This week we’re finishing up our first “unit” or topic of our US History studies — Native Americans and Explorers. We did two read-alouds related to this topic. Maybe I should really only count it as one-and-a-half since we didn’t actually care for the second one well enough to finish it!
Right before our vacation we read Om-Kas-Toe: Blackfeet Twin Captures an Elkdog by Kenneth Thomasma. Om-Kas-Toe and his sister Twin Girl are very lucky indeed — while both children are not normally allowed to survive when twins are born, their mother works hard and proves she can take care of both babies. A series of lucky events seems to follow Om in particular, as he finds a very smart bird that he keeps as a pet and this bird leads him to a number of interesting discoveries.
At the time the story opens, the Blackfeet tribe has not yet been introduced to the horse. Om and an older member of the tribe see a horse for the first time being led by a member of an unfriendly band of Indians. This strange animal appeared to be large and powerful like an Elk, yet tame like a dog, hence the name “Elkdog”. Eventually, Om and his sister are lucky enough to capture their tribe’s first Elkdog. Om is growing up and proving himself responsible and is given the opportunities for even greater adventures and responsibilities.
The kids and I all really enjoyed this book. I read this book during the day (as opposed to a bedtime read-aloud with Miss M) since I thought the boys would enjoy it too. While Mr. K (age 3) got bored and wandered off at times, Mr E (age 5) was riveted — especially when Om or other characters in the story used any weapons. :-). After the book was over, he even asked if we could purchase a copy for ourselves so we could read it again some time (our copy came from Interlibrary loan — rare for us since our large library system carries almost everything that we want to read!).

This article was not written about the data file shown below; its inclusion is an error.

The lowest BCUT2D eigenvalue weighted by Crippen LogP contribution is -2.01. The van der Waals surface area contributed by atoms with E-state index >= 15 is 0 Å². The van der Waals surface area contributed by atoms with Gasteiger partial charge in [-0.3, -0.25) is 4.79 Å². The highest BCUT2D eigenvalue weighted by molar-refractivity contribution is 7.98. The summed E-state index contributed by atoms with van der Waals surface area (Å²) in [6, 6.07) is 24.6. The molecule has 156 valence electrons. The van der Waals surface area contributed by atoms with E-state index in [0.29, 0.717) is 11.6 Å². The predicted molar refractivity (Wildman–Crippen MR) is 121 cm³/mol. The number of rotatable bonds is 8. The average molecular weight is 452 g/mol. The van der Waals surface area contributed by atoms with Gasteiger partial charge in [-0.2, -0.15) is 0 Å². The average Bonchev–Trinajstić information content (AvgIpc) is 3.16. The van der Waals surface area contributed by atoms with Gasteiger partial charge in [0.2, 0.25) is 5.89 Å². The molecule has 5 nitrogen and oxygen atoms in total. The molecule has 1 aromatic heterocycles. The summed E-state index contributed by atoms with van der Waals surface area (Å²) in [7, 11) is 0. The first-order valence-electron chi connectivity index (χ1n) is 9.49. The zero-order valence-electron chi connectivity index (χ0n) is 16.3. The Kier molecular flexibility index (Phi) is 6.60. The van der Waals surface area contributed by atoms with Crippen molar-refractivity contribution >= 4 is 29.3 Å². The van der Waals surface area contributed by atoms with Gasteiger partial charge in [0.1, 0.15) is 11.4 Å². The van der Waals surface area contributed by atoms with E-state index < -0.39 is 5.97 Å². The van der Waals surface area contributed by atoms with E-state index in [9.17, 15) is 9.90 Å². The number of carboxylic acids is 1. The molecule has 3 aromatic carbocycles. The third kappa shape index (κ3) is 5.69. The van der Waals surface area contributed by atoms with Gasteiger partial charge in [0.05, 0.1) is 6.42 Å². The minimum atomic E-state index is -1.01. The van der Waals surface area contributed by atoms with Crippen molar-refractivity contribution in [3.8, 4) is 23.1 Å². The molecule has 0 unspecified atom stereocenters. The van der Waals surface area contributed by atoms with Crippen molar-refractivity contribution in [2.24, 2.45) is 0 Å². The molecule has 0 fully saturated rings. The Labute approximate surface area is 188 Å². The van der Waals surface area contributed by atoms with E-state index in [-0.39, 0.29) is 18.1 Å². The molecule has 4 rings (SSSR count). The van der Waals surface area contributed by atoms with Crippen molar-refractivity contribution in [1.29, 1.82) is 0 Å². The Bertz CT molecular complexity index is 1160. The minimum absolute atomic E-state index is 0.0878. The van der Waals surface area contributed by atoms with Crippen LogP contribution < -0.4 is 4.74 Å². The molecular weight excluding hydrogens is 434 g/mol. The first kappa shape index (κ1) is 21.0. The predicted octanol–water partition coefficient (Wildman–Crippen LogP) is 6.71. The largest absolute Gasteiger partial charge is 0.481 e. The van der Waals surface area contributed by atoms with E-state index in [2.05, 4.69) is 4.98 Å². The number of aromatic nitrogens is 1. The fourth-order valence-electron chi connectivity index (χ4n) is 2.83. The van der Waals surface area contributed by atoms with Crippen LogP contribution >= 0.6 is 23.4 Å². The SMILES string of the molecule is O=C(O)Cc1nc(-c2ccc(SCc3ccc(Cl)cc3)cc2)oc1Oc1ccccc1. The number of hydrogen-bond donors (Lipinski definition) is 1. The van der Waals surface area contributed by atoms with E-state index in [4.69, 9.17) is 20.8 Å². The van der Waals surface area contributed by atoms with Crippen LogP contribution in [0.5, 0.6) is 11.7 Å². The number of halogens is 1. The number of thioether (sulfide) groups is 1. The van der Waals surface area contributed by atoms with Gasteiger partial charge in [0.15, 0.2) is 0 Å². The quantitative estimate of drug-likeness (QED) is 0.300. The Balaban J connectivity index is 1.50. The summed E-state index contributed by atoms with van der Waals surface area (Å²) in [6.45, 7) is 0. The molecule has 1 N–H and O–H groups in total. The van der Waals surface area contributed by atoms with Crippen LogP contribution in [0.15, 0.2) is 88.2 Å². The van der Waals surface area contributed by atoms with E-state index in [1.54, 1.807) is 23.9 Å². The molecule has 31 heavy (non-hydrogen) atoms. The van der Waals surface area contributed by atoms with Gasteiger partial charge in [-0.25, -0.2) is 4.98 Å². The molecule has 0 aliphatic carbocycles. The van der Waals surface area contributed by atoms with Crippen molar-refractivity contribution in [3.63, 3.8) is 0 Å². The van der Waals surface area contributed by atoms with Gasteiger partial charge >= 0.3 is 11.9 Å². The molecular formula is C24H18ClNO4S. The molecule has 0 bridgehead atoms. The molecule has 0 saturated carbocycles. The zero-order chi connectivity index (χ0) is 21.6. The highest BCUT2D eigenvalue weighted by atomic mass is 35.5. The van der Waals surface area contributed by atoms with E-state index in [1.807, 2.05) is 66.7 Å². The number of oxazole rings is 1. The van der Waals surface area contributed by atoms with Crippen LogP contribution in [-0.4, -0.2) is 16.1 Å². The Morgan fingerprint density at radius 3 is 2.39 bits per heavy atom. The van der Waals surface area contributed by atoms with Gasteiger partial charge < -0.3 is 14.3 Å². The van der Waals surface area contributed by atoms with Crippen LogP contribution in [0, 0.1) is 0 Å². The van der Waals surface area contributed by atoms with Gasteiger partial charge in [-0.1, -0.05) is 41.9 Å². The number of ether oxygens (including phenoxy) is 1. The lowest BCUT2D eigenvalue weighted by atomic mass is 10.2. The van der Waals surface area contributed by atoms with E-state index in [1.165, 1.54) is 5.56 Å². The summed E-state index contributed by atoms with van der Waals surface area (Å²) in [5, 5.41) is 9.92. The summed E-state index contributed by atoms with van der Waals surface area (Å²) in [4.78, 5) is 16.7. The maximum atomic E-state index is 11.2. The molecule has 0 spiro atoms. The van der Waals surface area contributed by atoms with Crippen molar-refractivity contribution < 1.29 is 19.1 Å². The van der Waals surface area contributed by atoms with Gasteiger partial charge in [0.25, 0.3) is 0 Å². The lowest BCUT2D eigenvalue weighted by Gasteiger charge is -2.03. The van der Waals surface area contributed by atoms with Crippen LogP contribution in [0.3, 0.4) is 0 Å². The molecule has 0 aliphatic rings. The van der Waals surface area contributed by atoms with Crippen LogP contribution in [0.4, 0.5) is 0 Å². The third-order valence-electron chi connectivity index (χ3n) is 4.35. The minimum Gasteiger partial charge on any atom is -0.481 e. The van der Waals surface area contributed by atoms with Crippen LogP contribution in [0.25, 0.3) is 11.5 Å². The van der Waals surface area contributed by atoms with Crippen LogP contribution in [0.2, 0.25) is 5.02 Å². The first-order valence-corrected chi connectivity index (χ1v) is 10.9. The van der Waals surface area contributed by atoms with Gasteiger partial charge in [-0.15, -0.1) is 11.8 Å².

Last week I started Walk the World’s Rim by Betty Baker as a history-related bedtime read-aloud with Miss M. This story follows a young (fictitious) Native American boy from a poor tribe as he sets off on a journey with (real) Spanish explorer Cabaza de Vaca, two fellow Spaniards and a slave. The party of travelers is taking a long route to Mexico, where they hope riches, honors and luxury await them. To be honest, Miss M and I were both bored of this book by about half way through. I skimmed ahead through the rest of the book and didn’t see much in it I was excited to read about. I found myself hoping to find some excuse to skip reading it.
Since this wasn’t a classic work or a “must read”, I decided it would be okay to *gasp* just not finish it. We rarely do this, but I didn’t want to waste our time given the long list of potential read-alouds I have for this year. Miss M seemed a bit relieved when I suggested we had the option to not finish the book!
I’m linking up with Read-Aloud Thursday @ Hope is the Word!
I’m not familiar at all with the first title, but it does sound like one my girls would enjoy. We own the second title, but I appreciate the heads-up about it! 🙂
[…] wrapping up our unit on Native Americans and Explorers last week, we needed a new read aloud. We stopped our last one mid-way through due to boredom. I pulled out a couple of books for our next topic (early settlers/colonists) and a couple […]
[…] being alone in the wilderness began with Naya Nuki: Shoshoni Girl Who Ran by Kenneth Thomasma. We enjoyed another book by Thomasma earlier this fall, and I had originally planned for this book during our initial US History unit on Native […]